05 Nov 2012, BioSpectrum Bureau , BioSpectrum
New Delhi: India's Intellectual Property Appellate Board (IPAB) has revoked a patent granted in India to F Hoffmann-La Roche (Roche) for pegylated interferon alfa-2a (Pegasys). Pegasys is a medication for hepatitis C, and is also the first ever product patent that was granted following the adoption of the TRIPS regime in 2006.
This comes close on the heels of another patent being revoked, that of Pfizer for its drug Sunitib. The patent, which was contested by Cipla, was revoked only last month by the IPAB, as it lacked an inventive step. Over the past year, the Indian patent system have seen many decisions such as the grant of the first-ever compulsory license in India for Bayer's anti-cancer drug Nexavar.
Talking about the impact of this judgement, Mr Anand Grover, senior counsel and director, Lawyers Collective HIV/AIDS Unit, said that, "This victory will facilitate early entry of generics, which is likely to lower the prices. If this happens, millions suffering from hepatitis C, both globally and in India, will benefit."
Patients with chronic hepatitis C, who need a six-month course of treatment of Roche's pegylated interferon alfa2a, have to purchase it at a cost of approximately $8,752.38 (Rs4,36,000 ), which is also available at a discounted price of $6,313.28 (Rs3,14,496). This has to be taken in combination with ribavarin, which alone costs $946.70 (INR 47,160). Earlier in 2009, the patent office rejected the post-grant oppositions filed by Sankalp and an Indian company and upheld the validity of Roche's patent. Sankalp then filed an appeal before the IPAB challenging this decision, thus finally succeeding in the getting the patent revoked.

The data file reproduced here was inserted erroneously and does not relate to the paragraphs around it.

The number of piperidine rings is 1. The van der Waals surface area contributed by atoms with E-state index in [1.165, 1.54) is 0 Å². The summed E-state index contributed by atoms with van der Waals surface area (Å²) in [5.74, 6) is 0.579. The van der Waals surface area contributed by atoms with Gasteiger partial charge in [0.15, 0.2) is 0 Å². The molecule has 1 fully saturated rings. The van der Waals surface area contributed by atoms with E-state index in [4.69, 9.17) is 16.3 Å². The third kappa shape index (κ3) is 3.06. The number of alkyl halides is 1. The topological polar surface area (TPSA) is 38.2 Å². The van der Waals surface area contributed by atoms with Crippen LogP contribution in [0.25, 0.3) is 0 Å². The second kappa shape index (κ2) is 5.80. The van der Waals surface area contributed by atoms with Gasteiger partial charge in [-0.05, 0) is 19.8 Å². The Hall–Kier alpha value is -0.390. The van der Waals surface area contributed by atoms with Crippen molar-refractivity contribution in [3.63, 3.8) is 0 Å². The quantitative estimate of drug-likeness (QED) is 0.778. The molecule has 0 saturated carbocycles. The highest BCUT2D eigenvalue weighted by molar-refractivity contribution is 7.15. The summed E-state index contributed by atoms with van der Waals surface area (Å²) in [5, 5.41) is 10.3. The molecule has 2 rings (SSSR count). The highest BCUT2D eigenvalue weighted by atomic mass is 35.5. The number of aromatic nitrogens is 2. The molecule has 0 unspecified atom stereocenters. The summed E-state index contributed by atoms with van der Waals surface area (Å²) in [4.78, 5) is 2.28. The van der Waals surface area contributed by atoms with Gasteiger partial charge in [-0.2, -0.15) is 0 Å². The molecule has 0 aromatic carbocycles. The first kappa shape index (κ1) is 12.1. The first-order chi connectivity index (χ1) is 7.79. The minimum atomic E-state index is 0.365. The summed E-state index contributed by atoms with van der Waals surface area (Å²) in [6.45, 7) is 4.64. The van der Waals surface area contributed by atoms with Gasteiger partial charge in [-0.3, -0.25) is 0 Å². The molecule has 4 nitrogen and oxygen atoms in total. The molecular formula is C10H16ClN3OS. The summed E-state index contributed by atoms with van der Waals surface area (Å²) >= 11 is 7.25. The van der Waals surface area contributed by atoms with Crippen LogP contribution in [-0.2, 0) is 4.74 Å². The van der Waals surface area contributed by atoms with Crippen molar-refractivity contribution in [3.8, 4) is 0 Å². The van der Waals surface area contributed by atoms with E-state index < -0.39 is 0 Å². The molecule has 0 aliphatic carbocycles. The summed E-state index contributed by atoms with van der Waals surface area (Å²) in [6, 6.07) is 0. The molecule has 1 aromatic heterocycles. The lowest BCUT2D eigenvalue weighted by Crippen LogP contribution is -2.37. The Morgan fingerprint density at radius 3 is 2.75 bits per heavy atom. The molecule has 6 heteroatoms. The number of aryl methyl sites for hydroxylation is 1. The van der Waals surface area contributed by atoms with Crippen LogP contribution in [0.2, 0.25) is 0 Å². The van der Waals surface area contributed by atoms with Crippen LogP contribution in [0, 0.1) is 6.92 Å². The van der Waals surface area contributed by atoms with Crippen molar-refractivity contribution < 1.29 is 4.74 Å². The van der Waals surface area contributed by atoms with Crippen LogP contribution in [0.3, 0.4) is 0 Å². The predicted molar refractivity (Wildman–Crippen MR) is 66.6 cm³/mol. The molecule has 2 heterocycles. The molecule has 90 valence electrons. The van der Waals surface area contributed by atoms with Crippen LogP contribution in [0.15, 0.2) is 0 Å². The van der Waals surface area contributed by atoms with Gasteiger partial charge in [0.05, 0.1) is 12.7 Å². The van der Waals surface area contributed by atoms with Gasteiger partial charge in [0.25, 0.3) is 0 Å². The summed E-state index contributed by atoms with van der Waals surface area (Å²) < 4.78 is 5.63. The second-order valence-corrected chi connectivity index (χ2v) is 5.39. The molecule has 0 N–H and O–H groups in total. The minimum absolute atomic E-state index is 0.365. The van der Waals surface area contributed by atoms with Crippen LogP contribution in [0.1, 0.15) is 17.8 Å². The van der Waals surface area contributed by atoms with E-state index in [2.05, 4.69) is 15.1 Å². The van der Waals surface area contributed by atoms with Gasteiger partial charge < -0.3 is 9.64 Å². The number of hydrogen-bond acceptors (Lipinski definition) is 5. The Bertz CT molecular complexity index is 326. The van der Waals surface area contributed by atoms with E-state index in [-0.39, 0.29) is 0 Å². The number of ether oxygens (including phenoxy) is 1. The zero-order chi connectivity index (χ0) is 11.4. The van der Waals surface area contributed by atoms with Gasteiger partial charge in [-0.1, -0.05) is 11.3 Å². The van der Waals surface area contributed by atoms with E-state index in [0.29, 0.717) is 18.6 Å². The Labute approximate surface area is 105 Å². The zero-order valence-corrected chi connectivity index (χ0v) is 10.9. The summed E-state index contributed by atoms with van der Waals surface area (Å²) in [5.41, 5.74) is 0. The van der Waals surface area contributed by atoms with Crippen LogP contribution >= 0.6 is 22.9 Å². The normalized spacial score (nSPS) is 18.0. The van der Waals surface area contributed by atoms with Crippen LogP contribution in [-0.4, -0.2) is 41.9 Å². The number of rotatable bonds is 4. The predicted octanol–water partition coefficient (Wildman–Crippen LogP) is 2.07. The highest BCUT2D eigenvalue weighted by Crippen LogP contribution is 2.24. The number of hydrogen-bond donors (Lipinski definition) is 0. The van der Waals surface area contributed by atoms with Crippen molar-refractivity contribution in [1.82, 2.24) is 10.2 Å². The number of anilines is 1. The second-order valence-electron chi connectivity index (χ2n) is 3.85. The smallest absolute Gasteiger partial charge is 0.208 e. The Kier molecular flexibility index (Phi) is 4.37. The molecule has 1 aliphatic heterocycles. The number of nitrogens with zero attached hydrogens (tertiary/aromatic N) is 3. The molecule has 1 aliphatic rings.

Another important decision made by the IPAB, which could have far reaching consequences, was the ruling that a patients' group can challenge the validity of granted patents. Earlier Roche had challenged Sankalp's standing to file the post-grant opposition as well as the appeal, arguing that because Sankalp was not a business competitor or a researcher in the sector, it could not have challenged its patent at all.
Sankalp, in turn argued that its members were directly affected by hepatitis C and that it represented a community of drug users who are particularly at risk to hepatitis C. Sankalp is an organisation that provides treatment and rehabilitation support for injecting drug users, which form a bulk of hepatitis C infected individuals in the country. An estimated 10-to-12 million people in India, including 50 percent of injectable drug users (IDUs) nationally and 90 percent of IDUs in the northeast, are infected with the hepatitis C virus (HCV).
Mr Eldred Tellis, director, Sankalp Rehabilitation Trust, who had challenged the patent, said that, "We hope that the absence of patent barrier will spur generic competition to bring down the price of this much-needed drug for those suffering from hepatitis C. We also hope that the government will now take concrete steps to start providing access to this medicine. It is unacceptable that people are dying due to hepatitis C because they cannot afford to buy the medicine."
Commenting on how the highly contested section 3d of the Indian patent law played a major role, Mr Grover said that, "The IPAB has rightly observed that the patentee used conventional methods to pegylate interferon and obtained predictable results, thereby rendering it obvious to a person skilled in the art. It also correctly held that the patentee has failed to satisfy the requirement of section 3(d) of showing enhanced efficacy. We hope that the patent offices too follow these standards while deciding pre- and post-grant oppositions."
Hepatitis C represents a huge public health problem in India and globally. Left untreated, hepatitis C can lead to liver cirrhosis, liver cancer or liver failure. Hepatitis C is especially of concern for those co-infected with HIV, as several studies have shown that HIV-HCV co-infection leads to increased rates of disease progression.
Injecting drug users are especially vulnerable to HIV-HCV co-infection with HIV-HCV co-infection rates as high as 93 percent among IDUs in Manipur. However, unlike both first and second-line HIV treatment, which is available to all people living with HIV who need it, hepatitis C treatment is not available in government hospitals largely due to its high cost and treatment programmes do not even bother to screen patients for HCV due to the unavailability of treatment.